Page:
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Ohio Farmer

2022 Ohio Master Farmers to receive awards2022 Ohio Master Farmers to receive awards

Ohio Farmer will honor Jeff Duling and Bret Margraf at the Ohio Conservation Tillage and Technology Conference.

Jennifer Kiel

March 7, 2022

1 Min Read
Master Farmer medallion
MASTER FARMERS: This year's Ohio Master Farmers are Bret Margraf of McCutchenville and Jeff Duling of Ottawa.

The Ohio Master Farmer award is reserved for an elite group of individuals who consistently demonstrate outstanding farm management, innovation, conservation and leadership.

Ohio Farmer has bestowed the prestigious Master Farmer award on individuals who have established how to farm more effectively, efficiently, environmentally and economically.

This year’s winners are Bret Margraf of McCutchenville and Jeff Duling of Ottawa.

Master Farmers are nominated by peers and acknowledged for a lifetime of achievement, rather than a single year. Margraf and Duling will be awarded March 8 at the Ohio Conservation Tillage and Technology Conference in Ada.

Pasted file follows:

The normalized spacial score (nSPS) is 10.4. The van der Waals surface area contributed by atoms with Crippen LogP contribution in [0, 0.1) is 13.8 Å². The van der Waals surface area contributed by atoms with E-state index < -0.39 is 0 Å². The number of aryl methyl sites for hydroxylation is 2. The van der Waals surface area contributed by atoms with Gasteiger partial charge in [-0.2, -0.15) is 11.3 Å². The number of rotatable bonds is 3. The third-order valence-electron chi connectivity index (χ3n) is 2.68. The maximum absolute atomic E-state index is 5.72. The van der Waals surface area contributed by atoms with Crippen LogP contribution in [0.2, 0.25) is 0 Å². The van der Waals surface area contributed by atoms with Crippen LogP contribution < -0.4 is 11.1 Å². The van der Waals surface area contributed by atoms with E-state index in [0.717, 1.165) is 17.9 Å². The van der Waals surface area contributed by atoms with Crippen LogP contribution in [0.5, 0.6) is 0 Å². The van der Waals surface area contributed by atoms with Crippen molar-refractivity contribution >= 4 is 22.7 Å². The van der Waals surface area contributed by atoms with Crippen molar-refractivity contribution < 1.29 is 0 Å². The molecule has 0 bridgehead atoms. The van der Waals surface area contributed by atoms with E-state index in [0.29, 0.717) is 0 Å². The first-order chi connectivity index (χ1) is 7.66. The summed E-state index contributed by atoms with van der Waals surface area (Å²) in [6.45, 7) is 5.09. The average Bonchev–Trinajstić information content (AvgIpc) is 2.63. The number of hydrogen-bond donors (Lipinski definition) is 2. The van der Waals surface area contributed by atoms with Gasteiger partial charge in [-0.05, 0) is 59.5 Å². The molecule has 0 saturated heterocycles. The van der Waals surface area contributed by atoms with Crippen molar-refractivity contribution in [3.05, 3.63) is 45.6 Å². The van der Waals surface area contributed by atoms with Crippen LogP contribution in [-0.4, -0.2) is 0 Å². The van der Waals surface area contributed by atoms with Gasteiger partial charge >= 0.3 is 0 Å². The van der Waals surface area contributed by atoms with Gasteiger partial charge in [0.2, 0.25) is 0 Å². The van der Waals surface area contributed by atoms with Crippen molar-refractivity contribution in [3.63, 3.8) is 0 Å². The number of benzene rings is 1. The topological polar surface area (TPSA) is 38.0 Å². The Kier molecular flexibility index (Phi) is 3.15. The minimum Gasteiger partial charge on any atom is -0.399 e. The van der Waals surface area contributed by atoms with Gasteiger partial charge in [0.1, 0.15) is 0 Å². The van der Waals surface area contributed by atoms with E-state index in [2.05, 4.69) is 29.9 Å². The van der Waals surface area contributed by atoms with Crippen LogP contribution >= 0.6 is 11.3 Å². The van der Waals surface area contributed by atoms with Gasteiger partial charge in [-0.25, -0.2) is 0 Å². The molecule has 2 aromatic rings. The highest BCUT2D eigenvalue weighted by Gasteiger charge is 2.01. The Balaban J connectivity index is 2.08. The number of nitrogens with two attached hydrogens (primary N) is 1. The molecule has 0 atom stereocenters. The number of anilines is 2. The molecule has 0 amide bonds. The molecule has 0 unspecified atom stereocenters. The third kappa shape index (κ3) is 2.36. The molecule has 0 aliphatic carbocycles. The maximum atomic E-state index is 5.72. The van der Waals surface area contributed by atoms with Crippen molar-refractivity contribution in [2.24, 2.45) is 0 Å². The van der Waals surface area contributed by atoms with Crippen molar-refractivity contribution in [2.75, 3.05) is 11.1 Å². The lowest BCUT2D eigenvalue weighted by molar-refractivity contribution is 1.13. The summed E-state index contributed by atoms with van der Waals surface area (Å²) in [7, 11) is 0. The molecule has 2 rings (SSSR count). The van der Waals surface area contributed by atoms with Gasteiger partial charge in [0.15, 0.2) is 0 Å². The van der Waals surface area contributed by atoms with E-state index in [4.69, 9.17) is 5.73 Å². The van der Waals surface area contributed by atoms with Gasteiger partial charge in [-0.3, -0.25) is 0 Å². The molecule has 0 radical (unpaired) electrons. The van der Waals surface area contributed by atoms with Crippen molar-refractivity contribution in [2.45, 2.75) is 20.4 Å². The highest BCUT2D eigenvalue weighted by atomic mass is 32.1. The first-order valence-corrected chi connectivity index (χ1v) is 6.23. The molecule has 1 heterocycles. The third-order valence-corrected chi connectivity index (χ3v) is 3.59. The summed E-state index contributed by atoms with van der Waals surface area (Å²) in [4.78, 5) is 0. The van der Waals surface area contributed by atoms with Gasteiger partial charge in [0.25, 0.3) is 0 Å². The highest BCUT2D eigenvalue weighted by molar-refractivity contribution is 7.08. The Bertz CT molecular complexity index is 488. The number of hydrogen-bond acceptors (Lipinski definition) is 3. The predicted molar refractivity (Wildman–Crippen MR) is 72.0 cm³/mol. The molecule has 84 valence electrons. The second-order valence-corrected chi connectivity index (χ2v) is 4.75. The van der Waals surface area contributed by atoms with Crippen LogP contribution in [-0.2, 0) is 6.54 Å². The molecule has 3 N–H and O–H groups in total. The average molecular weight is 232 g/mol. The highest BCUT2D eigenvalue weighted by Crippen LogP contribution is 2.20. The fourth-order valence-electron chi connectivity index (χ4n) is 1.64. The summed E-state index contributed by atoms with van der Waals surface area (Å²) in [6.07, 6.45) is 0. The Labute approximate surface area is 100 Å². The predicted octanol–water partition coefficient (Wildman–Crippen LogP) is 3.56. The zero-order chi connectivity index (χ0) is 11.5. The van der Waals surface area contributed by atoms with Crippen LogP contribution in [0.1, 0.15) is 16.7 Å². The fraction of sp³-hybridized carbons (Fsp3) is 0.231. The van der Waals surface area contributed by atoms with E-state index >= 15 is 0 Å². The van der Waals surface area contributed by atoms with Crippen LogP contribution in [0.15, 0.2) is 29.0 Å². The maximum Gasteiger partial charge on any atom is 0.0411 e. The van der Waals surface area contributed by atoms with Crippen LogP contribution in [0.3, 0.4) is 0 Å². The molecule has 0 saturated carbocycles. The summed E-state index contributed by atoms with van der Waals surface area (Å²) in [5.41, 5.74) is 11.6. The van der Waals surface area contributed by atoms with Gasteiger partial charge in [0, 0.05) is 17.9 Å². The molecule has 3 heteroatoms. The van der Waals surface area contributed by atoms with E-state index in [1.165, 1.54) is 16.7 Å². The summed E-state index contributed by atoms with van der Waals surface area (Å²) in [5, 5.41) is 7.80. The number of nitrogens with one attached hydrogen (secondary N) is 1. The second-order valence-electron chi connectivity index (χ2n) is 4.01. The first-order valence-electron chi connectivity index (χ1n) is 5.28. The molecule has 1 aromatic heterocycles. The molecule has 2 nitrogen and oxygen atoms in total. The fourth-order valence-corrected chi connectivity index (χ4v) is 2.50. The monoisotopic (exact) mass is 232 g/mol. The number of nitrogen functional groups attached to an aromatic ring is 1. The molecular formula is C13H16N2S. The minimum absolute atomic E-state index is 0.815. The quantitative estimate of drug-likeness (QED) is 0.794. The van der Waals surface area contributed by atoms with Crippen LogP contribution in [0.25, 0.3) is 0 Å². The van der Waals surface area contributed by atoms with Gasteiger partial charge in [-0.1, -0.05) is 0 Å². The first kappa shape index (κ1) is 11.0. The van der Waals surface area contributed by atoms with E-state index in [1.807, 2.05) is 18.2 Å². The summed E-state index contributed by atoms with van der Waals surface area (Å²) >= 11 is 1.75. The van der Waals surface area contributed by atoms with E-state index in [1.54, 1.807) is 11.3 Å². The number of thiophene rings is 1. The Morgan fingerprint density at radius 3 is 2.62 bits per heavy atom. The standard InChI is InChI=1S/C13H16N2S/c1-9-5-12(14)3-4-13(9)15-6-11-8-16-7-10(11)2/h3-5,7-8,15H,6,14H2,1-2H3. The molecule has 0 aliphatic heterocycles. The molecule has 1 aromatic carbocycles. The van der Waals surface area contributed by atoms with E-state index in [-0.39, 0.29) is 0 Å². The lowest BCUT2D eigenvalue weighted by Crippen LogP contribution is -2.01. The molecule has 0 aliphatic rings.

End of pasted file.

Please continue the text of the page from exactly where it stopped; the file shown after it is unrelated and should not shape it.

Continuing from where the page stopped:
Duling farms 1,300 acres in Putnam County. He raises no-till corn, soybeans, wheat and cereal rye for seed, as well as managing a 2,000-head, contract wean-to-finish hog enterprise and finishing feeder cattle. The farm has been no-tilled for more than 40 years, and cover crops were incorporated 20 years ago.

Margraf embraces regenerative agriculture and has reintroduced animals on his farm in Seneca County. He farms 1,250 acres of corn, soybeans and wheat with his father, Gene, while embracing no-till, cover crops and other conservation practices.

Videos were produced by Nicole Heslip and staff at Brownfield Ag News and will be shown during the awards ceremony. The videos have been posted on YouTube, and links with feature stories on the winners will appear online for the next two days.

The 2022 winners also were featured in the March issue of American Agriculturist.

About the Author(s)

Jennifer Kiel

Editor, Michigan Farmer

While Jennifer is not a farmer and did not grow up on a farm, "I think you'd be hard pressed to find someone with more appreciation for the people who grow our food and fiber, live the lifestyles and practice the morals that bind many farm families," she says.

Before taking over as editor of Michigan Farmer in 2003, she served three years as the manager of communications and development for the American Farmland Trust Central Great Lakes Regional Office in Michigan and as director of communications with Michigan Agri-Business Association. Previously, she was the communications manager at Michigan Farm Bureau's state headquarters. She also lists 10 years of experience at six different daily and weekly Michigan newspapers on her impressive resume.

Jennifer lives in St. Johns with her two daughters, Elizabeth, 19, and Emily 16.

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